Verizon (NYSE: VZ) may have a strong set of wireline and wireless assets, but the telco does not see itself following its European service provider counterparts in offering a quad-play service bundle for its consumers.
Speaking to investors during the Bank Of America Merrill Lynch 2015 Media, Communications & Entertainment Conference, John Stratton, EVP and president of operations for Verizon, said that the U.S. market has different dynamics that aren't amenable to making a quad-play work.
"From our perspective, having owned wireless and wireline assets on a common footprint, we spent a good amount of energy trying to find that magical combination of triple play plus wireless to create an exceptional value for customers," Stratton said. "In our experience, beyond a bottom of bill discount, we did not see a compelling case or the buyer moving in one direction to consolidate those services because they serve very different needs."
Instead, Verizon has typically seen consumers purchase wireline fixed broadband and voice services for a home or apartment, while the wireless business is related to an individual person.
"The incentives we saw running across were very elusive so it's not at all clear to us that those combinations made sense," Stratton said. "In terms of the need to have a broad footprint of quad-play assets, we don't see that as essential.
While Verizon has been placing more emphasis on its wireless business, Stratton maintains that the wireline broadband business is still important.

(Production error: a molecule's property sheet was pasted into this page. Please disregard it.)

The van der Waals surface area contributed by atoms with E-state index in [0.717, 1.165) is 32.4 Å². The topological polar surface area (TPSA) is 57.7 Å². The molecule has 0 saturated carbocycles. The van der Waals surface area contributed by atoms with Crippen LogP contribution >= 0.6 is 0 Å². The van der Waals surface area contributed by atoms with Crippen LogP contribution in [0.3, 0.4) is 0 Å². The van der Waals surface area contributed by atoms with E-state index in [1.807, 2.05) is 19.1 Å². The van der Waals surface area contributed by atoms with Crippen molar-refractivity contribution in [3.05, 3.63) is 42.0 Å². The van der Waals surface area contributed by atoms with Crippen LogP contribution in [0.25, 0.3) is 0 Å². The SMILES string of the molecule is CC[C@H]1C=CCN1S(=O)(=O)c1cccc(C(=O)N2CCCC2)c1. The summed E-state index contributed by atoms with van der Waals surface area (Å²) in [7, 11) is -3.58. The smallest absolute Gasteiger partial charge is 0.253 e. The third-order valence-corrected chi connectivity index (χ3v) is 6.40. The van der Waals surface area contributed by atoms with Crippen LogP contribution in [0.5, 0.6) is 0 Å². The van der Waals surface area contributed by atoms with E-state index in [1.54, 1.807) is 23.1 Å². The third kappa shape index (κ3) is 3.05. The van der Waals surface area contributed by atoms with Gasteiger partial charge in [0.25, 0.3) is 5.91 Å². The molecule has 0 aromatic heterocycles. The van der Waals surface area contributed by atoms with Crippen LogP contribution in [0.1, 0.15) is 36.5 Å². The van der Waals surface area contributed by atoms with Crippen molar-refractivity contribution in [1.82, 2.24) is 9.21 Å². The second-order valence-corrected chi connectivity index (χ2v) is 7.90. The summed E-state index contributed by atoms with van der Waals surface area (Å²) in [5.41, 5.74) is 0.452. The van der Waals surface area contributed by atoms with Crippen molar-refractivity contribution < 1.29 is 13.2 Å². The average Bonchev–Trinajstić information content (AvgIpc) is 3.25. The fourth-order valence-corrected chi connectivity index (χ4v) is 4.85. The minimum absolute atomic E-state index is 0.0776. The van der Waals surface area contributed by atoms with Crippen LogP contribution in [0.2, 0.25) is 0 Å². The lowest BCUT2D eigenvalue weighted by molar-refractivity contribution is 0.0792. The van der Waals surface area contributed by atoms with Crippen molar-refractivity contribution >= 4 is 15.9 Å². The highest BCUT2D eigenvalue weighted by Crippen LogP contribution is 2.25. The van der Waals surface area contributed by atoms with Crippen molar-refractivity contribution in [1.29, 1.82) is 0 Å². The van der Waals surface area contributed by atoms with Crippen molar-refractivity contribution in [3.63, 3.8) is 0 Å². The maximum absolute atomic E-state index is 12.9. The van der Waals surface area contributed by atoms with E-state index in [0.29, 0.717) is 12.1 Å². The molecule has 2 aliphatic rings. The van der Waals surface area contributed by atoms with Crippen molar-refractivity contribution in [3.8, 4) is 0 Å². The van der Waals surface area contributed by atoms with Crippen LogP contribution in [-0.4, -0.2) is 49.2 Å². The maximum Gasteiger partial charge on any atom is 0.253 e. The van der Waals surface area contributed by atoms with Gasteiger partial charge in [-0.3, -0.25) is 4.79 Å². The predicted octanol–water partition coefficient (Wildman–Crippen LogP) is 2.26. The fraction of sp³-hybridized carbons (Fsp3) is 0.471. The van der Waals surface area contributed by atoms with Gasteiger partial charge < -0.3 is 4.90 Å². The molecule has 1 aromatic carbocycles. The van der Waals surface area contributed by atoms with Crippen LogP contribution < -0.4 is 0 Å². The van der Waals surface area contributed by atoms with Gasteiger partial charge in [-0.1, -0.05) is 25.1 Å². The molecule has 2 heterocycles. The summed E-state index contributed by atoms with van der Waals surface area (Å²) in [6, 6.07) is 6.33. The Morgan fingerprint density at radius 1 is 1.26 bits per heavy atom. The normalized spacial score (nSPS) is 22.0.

At the same time, Verizon's pending deal to sell off its wireline assets in California, Florida and Texas to Frontier shows that it wants to shed assets in regions it does not believe are an important fit.
"I wouldn't suggest that the wireline broadband product is less essential to us than it has been in years past in a material way, but what I would say is that we've looked at peripheral assets that were not in the business to leverage them to their optimal levels, and a great example of that is the Frontier transaction that's underway," Stratton said.
Stratton added that while the properties in California, Florida and Texas were sound, the "issue was geographic adjacency so when we look at those markets they were islands and it made sense for us to consider an alternative approach."
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